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Nine factors that affect heat treatment deformation (一)
- Dec 24, 2018 -

First, the reasons for the deformation


The main cause of deformation of steel is the presence of internal stress or externally applied stress in the steel. The internal stress is caused by uneven temperature distribution or phase transformation, and residual stress is also one of the causes. The deformation caused by the external stress is mainly caused by the "collapse" caused by the weight of the workpiece. In special cases, the workpiece to be heated by the collision or the depression caused by the clamping of the clamping tool should also be considered. The deformation includes elastic deformation and plastic deformation. Dimensional changes are primarily based on tissue transformations and therefore exhibit the same expansion and contraction, but when there are holes or complex shaped workpieces on the workpiece, additional deformation will result. If quenching forms a large amount of martensite, expansion occurs, and if a large amount of retained austenite is produced, it is correspondingly shrunk. In addition, shrinkage generally occurs during tempering, and alloy steel with secondary hardening phenomenon expands. If cryogenic treatment is carried out, it expands further due to martensite of retained austenite. The specific volume of these structures follows As the carbon content increases, the amount of carbon increases also increases the amount of dimensional change.


Second, the main occurrence period of quenching deformation


1. Heating process: During the heating process, the workpiece is deformed due to the gradual release of internal stress.


2. Insulation process: the main gravity collapse deformation, that is, collapse and bending.


3. Cooling process: deformation due to uneven cooling and tissue transformation.


Third, heating and deformation


When a large workpiece is heated, there is residual stress or uneven heating, and deformation can occur. The residual stress is mainly derived from the processing. When these stresses are present, the yield strength of the steel gradually decreases as the temperature rises, and even if the heating is uniform, a very slight stress causes deformation.


Generally, the residual stress at the outer edge of the workpiece is relatively high. When the temperature rises from the outside, the outer edge portion is greatly deformed, and the deformation caused by the residual stress includes elastic deformation and plastic deformation.


The thermal stress and the intended stress that are generated during heating are both causes of deformation. The faster the heating rate, the larger the workpiece size, and the larger the cross-section change, the greater the heating deformation. Thermal stress depends on the degree of uneven distribution of temperature and temperature gradient, which are both causes of differences in thermal expansion. If the thermal stress is higher than the high temperature yield point of the material, plastic deformation is caused, and this plastic deformation appears as "deformation".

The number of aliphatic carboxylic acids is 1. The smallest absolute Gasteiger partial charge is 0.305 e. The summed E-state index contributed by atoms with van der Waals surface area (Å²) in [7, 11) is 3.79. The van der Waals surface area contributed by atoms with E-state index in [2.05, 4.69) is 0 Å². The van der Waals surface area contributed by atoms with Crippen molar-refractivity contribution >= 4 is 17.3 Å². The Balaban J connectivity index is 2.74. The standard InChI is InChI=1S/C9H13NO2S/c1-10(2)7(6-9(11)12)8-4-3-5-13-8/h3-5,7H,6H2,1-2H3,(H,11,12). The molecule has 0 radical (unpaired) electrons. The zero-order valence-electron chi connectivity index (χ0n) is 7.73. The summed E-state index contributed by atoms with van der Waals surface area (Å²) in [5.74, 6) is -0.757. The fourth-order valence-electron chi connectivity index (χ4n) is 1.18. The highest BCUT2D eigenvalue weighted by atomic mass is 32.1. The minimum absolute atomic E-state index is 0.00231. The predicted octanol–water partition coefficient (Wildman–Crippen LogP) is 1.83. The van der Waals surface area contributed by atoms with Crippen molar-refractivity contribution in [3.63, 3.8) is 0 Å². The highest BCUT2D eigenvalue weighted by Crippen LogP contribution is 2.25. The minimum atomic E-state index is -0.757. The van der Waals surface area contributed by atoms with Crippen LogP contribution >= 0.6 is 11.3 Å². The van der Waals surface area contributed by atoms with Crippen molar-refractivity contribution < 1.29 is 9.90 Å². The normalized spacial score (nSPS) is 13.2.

The phase transformation stress is mainly caused by the unequality of the phase transition, that is, when a part of the material undergoes a phase transition, and other parts have not undergone a phase change. Plastic deformation occurs when the structure of the material is transformed into austenite when it undergoes volume shrinkage upon heating. If the same tissue transition occurs simultaneously in all parts of the material, no stress is generated. For this reason, slow heating can appropriately reduce the heating deformation, and it is preferable to use preheating.


In addition, there are many cases of "collapse" deformation due to self-weight during heating. The higher the heating temperature, the longer the heating time, and the more serious the "collapse" phenomenon.


Fourth, cooling and deformation


When the cooling is uneven, thermal stress will be generated to cause deformation. The thermal stress is unavoidable due to the difference in cooling rate between the outer edge and the inner part of the workpiece. In the case of quenching, the thermal stress and the structural stress are superimposed, and the deformation is more complicated. In addition, the unevenness of the organization, decarburization, etc., will also lead to differences in the phase transition point, and the amount of expansion of the phase change will also be different.


In short, "deformation" is caused by the combination of phase transformation stress and thermal stress, but not all of the stress is consumed in the deformation, but a part of the residual stress is present in the workpiece. This stress is the cause of the aging deformation and the ageing crack.


The deformation caused by cooling is manifested in the following forms:


1. In the initial stage of rapid cooling, the quenched side is sunken and then turned into a bulge. As a result, the cold side is convex. This case is caused by the deformation caused by thermal stress and the deformation caused by the phase change.


2. The deformation caused by thermal stress is that the steel tends to be spheroidized (see Figure 1), and the deformation caused by the phase transformation stress tends to be wound around the axis (see Figure 2). Therefore, the deformation caused by quenching cooling is a combination of the two (Fig. 3), and different deformations are shown in Fig. 4 according to the quenching method.


3. When the inner hole is partially quenched, the inner hole contracts. When the whole annular workpiece is heated and quenched, its outer diameter always increases, and the inner diameter increases and decreases according to the size. When the inner diameter is large, the inner diameter increases, the inner diameter is small, and the inner diameter shrinks.